This paper is intended to provide suggestions and examples of innovative funding strategies for these initiatives to cities, states, and other public-sector entities that are considering or have decided to implement or expand subsidized employment programming. In particular, this information may be helpful to sites that operated subsidized employment programs under the TANF Emergency Fund, and that are interested in building on that experience, but can no longer access TANF funds at the previous scale. In the absence of widely available dedicated federal funding for subsidized employment, any entity planning to implement subsidized employment must creatively leverage and blend multiple sources of funding. A number of cities and states have successfully done so, and this paper illustrates those strategies and makes recommendations based on their success. Specifically, it examines three major approaches to pay for some or all of the costs of a subsidized employment program other than accessing dedicated federal or foundation funds:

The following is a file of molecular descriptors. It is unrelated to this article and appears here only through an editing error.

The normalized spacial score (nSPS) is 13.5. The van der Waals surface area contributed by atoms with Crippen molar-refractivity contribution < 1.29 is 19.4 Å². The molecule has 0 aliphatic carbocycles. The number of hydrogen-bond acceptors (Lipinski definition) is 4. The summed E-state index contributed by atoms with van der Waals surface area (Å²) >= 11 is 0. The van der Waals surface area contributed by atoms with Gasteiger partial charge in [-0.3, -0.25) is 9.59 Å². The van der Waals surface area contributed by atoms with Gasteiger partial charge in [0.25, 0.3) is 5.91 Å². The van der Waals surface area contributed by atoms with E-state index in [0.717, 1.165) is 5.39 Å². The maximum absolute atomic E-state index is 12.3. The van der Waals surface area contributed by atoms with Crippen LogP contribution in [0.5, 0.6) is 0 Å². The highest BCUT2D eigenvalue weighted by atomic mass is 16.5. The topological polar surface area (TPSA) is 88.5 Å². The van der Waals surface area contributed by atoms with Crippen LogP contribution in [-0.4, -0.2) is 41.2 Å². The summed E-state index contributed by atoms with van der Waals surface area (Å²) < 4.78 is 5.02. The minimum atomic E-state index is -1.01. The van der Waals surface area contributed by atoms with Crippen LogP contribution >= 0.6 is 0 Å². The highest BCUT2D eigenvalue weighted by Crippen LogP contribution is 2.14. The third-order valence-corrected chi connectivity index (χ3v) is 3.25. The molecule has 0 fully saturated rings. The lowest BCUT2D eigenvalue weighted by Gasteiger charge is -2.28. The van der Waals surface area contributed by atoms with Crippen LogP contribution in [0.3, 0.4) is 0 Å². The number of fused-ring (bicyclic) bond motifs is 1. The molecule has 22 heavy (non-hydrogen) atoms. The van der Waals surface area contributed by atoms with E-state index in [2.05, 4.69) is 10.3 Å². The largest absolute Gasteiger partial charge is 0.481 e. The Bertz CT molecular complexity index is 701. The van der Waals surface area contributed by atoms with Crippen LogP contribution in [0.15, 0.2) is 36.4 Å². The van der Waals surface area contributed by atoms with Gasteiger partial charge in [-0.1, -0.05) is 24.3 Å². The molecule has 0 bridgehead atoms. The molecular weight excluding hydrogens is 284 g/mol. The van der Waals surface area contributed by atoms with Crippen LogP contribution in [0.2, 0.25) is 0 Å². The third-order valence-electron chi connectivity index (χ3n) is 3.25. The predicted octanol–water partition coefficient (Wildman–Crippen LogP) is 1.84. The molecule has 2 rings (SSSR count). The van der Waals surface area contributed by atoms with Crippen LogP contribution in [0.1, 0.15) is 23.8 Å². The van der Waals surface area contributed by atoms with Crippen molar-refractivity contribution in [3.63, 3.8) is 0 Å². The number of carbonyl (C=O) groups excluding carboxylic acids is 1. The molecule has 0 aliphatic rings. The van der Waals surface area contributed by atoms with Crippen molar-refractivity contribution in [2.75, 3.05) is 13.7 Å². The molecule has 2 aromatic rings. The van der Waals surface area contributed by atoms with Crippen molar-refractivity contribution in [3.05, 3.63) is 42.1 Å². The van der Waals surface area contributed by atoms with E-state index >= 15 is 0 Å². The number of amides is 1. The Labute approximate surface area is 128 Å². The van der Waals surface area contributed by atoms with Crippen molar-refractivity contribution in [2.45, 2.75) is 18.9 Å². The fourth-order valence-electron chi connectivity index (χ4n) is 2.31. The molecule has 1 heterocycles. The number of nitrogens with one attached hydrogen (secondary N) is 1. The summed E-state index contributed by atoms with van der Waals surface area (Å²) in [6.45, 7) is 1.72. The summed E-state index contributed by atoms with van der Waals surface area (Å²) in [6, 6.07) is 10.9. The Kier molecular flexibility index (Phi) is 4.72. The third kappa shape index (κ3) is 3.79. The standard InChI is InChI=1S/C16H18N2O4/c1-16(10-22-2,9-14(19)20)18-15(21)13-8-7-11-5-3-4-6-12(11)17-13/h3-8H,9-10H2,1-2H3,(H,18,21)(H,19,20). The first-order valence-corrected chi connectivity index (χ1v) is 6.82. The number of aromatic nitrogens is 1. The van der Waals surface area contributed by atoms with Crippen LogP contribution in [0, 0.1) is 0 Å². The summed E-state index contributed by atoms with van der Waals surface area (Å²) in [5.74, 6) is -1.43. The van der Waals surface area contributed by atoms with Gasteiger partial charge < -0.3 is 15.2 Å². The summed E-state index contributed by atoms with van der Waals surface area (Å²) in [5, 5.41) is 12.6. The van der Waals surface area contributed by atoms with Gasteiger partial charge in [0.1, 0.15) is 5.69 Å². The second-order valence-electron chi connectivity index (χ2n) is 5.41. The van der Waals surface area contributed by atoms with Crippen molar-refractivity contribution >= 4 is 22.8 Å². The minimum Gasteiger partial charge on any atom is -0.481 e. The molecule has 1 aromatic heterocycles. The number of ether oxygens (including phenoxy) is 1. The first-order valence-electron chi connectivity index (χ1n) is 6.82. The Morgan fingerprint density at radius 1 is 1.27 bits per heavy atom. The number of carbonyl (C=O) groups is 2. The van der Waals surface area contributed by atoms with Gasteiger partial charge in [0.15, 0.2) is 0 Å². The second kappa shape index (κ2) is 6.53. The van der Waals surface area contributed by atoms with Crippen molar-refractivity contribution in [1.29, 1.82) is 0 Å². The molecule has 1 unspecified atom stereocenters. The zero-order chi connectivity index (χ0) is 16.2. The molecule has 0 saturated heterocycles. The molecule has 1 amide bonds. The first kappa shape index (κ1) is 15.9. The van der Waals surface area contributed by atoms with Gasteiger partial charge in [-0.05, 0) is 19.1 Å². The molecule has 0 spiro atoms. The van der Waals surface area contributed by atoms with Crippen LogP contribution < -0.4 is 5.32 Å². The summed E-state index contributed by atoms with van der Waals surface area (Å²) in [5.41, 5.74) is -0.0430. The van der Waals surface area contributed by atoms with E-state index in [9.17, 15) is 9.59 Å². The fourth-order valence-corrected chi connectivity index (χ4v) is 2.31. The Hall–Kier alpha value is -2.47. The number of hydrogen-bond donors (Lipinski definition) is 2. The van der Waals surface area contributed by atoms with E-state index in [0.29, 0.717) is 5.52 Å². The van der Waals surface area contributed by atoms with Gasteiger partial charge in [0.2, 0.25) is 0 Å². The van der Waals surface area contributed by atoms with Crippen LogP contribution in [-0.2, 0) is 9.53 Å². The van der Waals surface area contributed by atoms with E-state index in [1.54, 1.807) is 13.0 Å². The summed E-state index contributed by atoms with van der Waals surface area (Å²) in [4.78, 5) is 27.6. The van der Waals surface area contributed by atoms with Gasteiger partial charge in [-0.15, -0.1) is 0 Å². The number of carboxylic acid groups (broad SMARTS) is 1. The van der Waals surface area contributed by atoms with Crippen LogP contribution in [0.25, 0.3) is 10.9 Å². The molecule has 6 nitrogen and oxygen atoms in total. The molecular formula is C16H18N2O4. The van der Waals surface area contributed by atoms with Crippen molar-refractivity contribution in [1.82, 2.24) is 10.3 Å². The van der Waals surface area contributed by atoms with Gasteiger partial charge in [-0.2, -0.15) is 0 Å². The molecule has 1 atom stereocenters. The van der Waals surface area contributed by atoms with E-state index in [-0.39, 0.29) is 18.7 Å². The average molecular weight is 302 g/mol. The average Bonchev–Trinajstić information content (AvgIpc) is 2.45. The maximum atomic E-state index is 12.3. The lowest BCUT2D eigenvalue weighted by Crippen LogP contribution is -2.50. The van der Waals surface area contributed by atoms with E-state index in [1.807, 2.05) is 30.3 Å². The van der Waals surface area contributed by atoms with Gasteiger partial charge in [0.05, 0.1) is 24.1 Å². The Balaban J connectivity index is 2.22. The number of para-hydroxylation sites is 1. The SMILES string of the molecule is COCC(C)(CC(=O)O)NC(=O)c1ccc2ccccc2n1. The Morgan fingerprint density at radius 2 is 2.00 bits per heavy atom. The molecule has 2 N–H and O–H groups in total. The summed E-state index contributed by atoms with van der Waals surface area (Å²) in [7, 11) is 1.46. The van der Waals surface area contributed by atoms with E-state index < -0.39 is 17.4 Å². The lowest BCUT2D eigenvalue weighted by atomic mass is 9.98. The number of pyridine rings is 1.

- accessing flexible block grant funds;
- using state or local funds based on averting future corrections-related expenses;
- tapping into public contracting and bidding opportunities in order to generate program revenue.
While we do not attempt to provide a full explanation of all the rules or challenges associated with each approach, we hope to expand readers' thinking as well as to encourage practitioners who wish to create or expand subsidized employment programs using examples of innovative approaches for using public funds.